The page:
“Thanks for your great column. Always enjoy it.”
Then & Now
Including: Fifteen Nanoseconds of Fame
The Gram With a Thousand Rules: “Subject: Sputnik.
“Back in the Fifties, when we lived in our cottage at Lake Minnetonka, the night skies were so dark, they were perfect for star gazing, and we spent many hours watching the skies during meteor showers. We splurged and bought a 60-power telescope and enjoyed seeing the craters on the moon, the rings of Saturn and four of Jupiter’s moons. My kids all grew up with an interest in ‘what’s up there.’
“So when I received a photo from Down Under of my oldest grandson crouching down in their chilly early-spring evening with his almost-5-year-old son as they watched a satellite streaking across their sky, it brought back memories of a morning long ago.
“It was 64 years ago this October when Sputnik made its surprise appearance soaring across our sky. The breaking news was astounding. They gave us timetables to tell us when we might be able to see it. I bundled up our two little kids and went outside before sunrise that chilly morning to catch a glimpse of it. It didn’t matter that our son was only 3 and our daughter 19 months; this was History, and they were going to know someday that they had seen Earth’s first artificial satellite. My husband was already on duty at the broadcasting station when I called him up to boast. He called me back a few minutes later and said he had a radio announcer on the line. They wanted to interview me, with the first reported local sighting. Ahh, fame.”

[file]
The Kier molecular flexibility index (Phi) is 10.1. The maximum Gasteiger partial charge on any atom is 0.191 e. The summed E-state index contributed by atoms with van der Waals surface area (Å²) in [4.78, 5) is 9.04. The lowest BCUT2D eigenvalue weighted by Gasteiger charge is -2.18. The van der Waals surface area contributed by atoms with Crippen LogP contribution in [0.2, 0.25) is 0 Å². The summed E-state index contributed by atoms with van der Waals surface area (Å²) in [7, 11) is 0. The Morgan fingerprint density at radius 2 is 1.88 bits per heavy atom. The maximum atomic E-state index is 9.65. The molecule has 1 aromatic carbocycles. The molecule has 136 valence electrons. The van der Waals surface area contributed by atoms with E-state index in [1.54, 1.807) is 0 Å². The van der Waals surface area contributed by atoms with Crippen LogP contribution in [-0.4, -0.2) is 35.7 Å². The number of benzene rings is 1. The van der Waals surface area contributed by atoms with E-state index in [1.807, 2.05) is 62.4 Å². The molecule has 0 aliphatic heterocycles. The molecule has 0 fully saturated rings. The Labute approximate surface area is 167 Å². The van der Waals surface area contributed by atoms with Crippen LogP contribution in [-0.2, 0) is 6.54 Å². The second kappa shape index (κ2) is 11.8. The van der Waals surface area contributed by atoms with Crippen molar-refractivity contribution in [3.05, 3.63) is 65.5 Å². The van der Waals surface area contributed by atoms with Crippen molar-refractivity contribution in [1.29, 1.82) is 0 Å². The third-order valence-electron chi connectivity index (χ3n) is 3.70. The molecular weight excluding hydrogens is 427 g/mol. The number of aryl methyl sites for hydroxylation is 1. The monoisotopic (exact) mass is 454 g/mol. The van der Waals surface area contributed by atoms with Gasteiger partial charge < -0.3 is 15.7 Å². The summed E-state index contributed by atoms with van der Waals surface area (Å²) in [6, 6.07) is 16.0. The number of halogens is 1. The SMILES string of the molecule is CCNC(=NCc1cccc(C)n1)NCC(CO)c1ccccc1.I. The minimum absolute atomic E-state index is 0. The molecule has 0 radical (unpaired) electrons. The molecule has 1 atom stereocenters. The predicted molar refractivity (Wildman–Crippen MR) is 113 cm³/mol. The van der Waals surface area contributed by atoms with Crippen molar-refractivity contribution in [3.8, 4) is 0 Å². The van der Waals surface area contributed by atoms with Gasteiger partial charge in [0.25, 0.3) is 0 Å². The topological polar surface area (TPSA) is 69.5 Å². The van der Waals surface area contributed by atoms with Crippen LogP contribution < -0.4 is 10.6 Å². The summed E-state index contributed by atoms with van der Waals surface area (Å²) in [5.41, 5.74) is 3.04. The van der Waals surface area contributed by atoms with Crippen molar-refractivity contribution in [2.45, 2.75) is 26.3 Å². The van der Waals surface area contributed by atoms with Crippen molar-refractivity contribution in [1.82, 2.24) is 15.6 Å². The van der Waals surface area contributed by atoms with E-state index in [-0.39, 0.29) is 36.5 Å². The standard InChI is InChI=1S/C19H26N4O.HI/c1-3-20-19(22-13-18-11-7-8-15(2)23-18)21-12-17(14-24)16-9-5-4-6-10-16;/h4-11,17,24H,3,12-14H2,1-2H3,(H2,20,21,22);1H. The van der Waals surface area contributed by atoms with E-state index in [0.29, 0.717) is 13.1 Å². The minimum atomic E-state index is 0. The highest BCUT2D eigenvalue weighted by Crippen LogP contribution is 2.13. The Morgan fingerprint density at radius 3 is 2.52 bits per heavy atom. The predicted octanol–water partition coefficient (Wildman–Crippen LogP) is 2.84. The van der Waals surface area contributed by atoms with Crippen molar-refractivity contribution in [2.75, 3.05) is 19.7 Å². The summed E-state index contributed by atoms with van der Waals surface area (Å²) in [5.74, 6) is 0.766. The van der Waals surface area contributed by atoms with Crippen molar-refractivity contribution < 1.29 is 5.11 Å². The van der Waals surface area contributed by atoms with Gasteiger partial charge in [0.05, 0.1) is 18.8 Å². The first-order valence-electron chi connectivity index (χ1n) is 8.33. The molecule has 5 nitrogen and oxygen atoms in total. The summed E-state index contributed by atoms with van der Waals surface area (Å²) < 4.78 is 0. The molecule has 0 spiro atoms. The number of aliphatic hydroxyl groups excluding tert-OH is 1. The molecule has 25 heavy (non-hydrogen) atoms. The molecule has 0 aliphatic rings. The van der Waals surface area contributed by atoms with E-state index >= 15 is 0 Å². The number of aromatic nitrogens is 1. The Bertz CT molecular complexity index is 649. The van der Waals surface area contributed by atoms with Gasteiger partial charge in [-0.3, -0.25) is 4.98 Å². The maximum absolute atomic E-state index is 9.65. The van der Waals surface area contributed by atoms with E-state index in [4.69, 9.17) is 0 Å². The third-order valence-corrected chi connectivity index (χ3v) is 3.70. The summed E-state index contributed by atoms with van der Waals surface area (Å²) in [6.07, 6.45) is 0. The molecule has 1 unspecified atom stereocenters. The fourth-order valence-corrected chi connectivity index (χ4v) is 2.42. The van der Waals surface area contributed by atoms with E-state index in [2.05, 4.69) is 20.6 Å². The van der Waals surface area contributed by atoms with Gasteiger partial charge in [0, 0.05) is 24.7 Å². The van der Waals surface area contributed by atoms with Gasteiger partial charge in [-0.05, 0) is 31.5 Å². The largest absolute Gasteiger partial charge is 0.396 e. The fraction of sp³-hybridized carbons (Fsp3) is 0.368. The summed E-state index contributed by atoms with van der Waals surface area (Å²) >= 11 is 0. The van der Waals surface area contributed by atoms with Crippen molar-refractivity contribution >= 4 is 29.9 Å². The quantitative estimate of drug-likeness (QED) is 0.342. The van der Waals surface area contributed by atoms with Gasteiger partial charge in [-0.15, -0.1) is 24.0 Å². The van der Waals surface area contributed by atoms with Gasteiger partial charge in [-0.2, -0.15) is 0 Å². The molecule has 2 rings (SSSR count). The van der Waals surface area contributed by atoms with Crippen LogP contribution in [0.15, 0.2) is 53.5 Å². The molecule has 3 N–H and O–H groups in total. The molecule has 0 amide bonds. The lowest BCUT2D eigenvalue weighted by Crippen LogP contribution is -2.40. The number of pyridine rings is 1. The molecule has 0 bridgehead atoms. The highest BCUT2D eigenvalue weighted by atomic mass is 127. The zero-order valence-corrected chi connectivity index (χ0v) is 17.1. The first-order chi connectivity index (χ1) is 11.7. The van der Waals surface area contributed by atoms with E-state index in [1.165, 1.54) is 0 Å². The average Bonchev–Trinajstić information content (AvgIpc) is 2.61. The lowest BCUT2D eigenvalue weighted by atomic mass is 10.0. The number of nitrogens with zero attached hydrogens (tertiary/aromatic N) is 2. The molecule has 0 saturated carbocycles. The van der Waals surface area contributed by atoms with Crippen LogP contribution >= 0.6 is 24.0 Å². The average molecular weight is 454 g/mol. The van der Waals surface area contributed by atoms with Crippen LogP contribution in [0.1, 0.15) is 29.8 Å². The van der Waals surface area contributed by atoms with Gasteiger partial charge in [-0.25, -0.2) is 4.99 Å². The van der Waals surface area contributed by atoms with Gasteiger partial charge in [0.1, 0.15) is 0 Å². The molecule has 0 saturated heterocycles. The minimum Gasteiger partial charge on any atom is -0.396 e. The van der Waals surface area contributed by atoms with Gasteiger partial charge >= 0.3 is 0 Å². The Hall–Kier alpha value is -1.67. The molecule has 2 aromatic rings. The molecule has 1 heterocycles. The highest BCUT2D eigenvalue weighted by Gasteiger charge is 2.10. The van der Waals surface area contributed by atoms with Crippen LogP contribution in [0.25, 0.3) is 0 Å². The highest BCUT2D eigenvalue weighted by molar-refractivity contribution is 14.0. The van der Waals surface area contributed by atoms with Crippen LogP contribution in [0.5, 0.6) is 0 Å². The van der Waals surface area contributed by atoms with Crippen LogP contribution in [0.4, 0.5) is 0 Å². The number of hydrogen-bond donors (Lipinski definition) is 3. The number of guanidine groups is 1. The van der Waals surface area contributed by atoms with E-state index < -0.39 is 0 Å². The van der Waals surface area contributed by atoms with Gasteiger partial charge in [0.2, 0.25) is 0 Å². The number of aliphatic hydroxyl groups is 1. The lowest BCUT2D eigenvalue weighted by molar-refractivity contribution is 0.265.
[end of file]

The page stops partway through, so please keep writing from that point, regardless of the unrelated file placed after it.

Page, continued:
Everyone’s a (TV) critic!
Kathy S. of St. Paul: “Subject: A PBS show people might enjoy.
“Tonight TPT played a ‘Nova’ program from 2016 called ‘Operation Lighthouse Rescue.’ It shows how the Gay Head Lighthouse on Martha’s Vineyard was moved inland from the eroding bluff where it was built. It reminds me of sitting by a second-floor window in Cossetta’s on West Seventh Street in St. Paul, watching as a mansion was moved past it.
“For those who missed the show, a few Minnesota libraries have copies of the DVD. And members of PBS can watch it online.”
Joy of Juxtaposition?
Or: What’s in a pair of names?
Red’s Offspring, north of St. Paul: “Subject: I didn’t know he played baseball.
“The ‘SPORTS SLEUTH’ puzzle in a recent edition of the Pioneer Press had this as a topic: ‘WORLD SERIES GAME 1 STARTING PITCHERS.’
“The answers are listed in columns, beginning with ‘Bumgarner’ and ending with ‘Shields.’
“The third column caught my eye with these two names literally topping the list: ‘Lester’ and ‘Maddux.’ I remembered the name of a Georgia segregationist from the 1960s: Lester Maddux.